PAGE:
Oil Prices Fall Amid Global Market Selloff
By Christopher Alessi
A global stock market rout continued to weigh on oil market sentiment Tuesday, as crude prices edged lower in morning trading.
Light, sweet crude for March delivery lost 27 cents, or 0.4%, to $63.88 a barrel on the New York Mercantile Exchange, on track to close at a two-week low. Brent, the global benchmark, fell 50 cents, or 0.7%, to $67.12 a barrel.
The Dow Jones Industrial Average continued to sink Tuesday morning, one day after its largest-ever single-day point decline, while major indexes in the U.S., Europe and Asia gave up gains for the year.
"Oil prices could not escape the risk-off mood in financial markets. We believe the sentiment cycle has finally turned and see more near-term downside for oil prices," said Norbert Ruecker, head of macro and commodity research at Julius Baer.
Prices had been buoyed in recent months by strong demand, geopolitical risk to supply, declining inventories and crude production cuts led by the Organization of the Petroleum Exporting Countries.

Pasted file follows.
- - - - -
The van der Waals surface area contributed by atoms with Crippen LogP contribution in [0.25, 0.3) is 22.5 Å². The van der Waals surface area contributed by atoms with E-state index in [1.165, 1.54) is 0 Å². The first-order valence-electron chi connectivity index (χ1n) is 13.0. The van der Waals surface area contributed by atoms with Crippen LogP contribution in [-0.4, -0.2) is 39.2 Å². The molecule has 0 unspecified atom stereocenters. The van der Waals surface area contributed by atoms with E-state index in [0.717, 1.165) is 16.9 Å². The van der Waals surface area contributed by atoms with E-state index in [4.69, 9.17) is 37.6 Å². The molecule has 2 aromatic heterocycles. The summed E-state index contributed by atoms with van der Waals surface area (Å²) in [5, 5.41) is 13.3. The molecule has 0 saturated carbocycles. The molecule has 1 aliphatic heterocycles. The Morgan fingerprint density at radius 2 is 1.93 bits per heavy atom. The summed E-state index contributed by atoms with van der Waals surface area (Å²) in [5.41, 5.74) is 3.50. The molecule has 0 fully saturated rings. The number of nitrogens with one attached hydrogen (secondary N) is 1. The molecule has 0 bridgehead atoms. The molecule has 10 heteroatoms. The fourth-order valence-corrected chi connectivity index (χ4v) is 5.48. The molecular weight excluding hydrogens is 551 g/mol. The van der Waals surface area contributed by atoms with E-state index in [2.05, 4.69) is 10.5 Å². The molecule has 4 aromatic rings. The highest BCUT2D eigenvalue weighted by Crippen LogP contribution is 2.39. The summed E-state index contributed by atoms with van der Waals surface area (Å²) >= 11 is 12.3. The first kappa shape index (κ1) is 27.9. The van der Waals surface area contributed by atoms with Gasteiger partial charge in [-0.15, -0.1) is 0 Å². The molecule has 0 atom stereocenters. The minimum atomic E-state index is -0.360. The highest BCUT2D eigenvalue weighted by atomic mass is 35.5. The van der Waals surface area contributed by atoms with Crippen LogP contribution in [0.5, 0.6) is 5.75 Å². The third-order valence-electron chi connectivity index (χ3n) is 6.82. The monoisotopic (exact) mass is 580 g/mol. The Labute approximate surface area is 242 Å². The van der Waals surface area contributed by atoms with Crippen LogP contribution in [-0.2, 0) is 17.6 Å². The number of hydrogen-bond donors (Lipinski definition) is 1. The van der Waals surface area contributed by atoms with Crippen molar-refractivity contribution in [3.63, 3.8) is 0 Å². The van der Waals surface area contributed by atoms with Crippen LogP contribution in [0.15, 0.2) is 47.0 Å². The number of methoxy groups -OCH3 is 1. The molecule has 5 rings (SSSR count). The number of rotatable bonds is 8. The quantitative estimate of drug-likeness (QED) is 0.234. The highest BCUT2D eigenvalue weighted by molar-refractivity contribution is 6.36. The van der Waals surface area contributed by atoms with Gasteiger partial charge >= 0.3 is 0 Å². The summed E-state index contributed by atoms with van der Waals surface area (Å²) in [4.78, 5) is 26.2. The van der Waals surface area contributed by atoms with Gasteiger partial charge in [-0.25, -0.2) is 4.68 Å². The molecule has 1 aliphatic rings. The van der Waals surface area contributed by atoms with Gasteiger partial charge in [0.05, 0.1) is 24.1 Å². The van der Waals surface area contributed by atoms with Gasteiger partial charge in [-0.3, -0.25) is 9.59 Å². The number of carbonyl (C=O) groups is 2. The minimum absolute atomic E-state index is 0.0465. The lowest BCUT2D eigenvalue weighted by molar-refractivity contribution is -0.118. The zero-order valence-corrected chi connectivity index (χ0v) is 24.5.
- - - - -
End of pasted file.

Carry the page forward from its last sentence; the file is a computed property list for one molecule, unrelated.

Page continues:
But the reversal in equities markets and the "rise in risk aversion that this expresses is prompting speculative financial investors to get out of their crude oil forward contracts," according to analysts at Commerzbank. Speculative net long positions in both Brent and WTI had been near record levels in the last reporting week.
Stocks and commodities have also been pressured by a strengthening U.S. dollar, according to Tamas Varga, an analyst at brokerage PVM Oil Associates Ltd.
The greenback, which tends to have an inverse relationship with the dollar-denominated commodities like oil, has been trending higher on "fears the that the Federal Reserve will be more aggressive in increasing interest rates, with U.S. inflation potentially on the rise," Mr. Varga noted.
At the same time, the higher price environment has incentivized U.S. shale oil producers to ramp up production, in turn putting a cap on crude prices, analysts say.
Oil market observers will be looking ahead to weekly forecasts later Tuesday from the American Petroleum Institute on U.S. inventory levels for last week. The U.S. Energy Information Administration will release official data on stock levels and production on Wednesday.
Gasoline futures declined 1.7% to $1.8162 a gallon and diesel futures fell 0.9% to $2.0008 a gallon.
Stephanie Yang contributed to this article.
Write to Christopher Alessi at firstname.lastname@example.org
(END) Dow Jones Newswires
February 06, 2018 11:24 ET (16:24 GMT)Copyright (c) 2018 Dow Jones & Company, Inc.